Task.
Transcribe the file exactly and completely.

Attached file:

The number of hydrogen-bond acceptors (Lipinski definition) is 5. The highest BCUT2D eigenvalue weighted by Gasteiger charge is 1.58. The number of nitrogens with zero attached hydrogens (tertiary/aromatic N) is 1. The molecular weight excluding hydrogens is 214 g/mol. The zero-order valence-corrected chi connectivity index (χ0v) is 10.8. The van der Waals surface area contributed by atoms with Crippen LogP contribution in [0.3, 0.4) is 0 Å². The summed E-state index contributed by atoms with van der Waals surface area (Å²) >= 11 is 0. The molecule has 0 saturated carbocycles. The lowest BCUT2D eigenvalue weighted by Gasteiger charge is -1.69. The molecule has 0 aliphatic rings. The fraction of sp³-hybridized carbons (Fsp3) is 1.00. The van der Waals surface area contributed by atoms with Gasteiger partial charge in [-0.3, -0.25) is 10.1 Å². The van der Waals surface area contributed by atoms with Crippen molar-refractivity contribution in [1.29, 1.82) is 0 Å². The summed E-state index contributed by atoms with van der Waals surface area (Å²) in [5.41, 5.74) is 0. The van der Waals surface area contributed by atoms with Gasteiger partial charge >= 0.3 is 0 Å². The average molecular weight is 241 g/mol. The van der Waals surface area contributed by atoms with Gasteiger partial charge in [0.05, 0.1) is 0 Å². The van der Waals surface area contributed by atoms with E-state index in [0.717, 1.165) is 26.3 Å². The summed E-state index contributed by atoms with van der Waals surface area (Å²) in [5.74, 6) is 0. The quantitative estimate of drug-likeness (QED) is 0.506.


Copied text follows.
The number of hydrogen-bond acceptors (Lipinski definition) is 5. The highest BCUT2D eigenvalue weighted by Gasteiger charge is 1.58. The number of nitrogens with zero attached hydrogens (tertiary/aromatic N) is 1. The molecular weight excluding hydrogens is 214 g/mol. The zero-order valence-corrected chi connectivity index (χ0v) is 10.8. The van der Waals surface area contributed by atoms with Crippen LogP contribution in [0.3, 0.4) is 0 Å². The summed E-state index contributed by atoms with van der Waals surface area (Å²) >= 11 is 0. The molecule has 0 saturated carbocycles. The lowest BCUT2D eigenvalue weighted by Gasteiger charge is -1.69. The molecule has 0 aliphatic rings. The fraction of sp³-hybridized carbons (Fsp3) is 1.00. The van der Waals surface area contributed by atoms with Gasteiger partial charge in [-0.3, -0.25) is 10.1 Å². The van der Waals surface area contributed by atoms with Crippen molar-refractivity contribution in [1.29, 1.82) is 0 Å². The summed E-state index contributed by atoms with van der Waals surface area (Å²) in [5.41, 5.74) is 0. The van der Waals surface area contributed by atoms with Gasteiger partial charge >= 0.3 is 0 Å². The average molecular weight is 241 g/mol. The van der Waals surface area contributed by atoms with Gasteiger partial charge in [0.05, 0.1) is 0 Å². The van der Waals surface area contributed by atoms with E-state index in [0.717, 1.165) is 26.3 Å². The summed E-state index contributed by atoms with van der Waals surface area (Å²) in [5.74, 6) is 0. The quantitative estimate of drug-likeness (QED) is 0.506.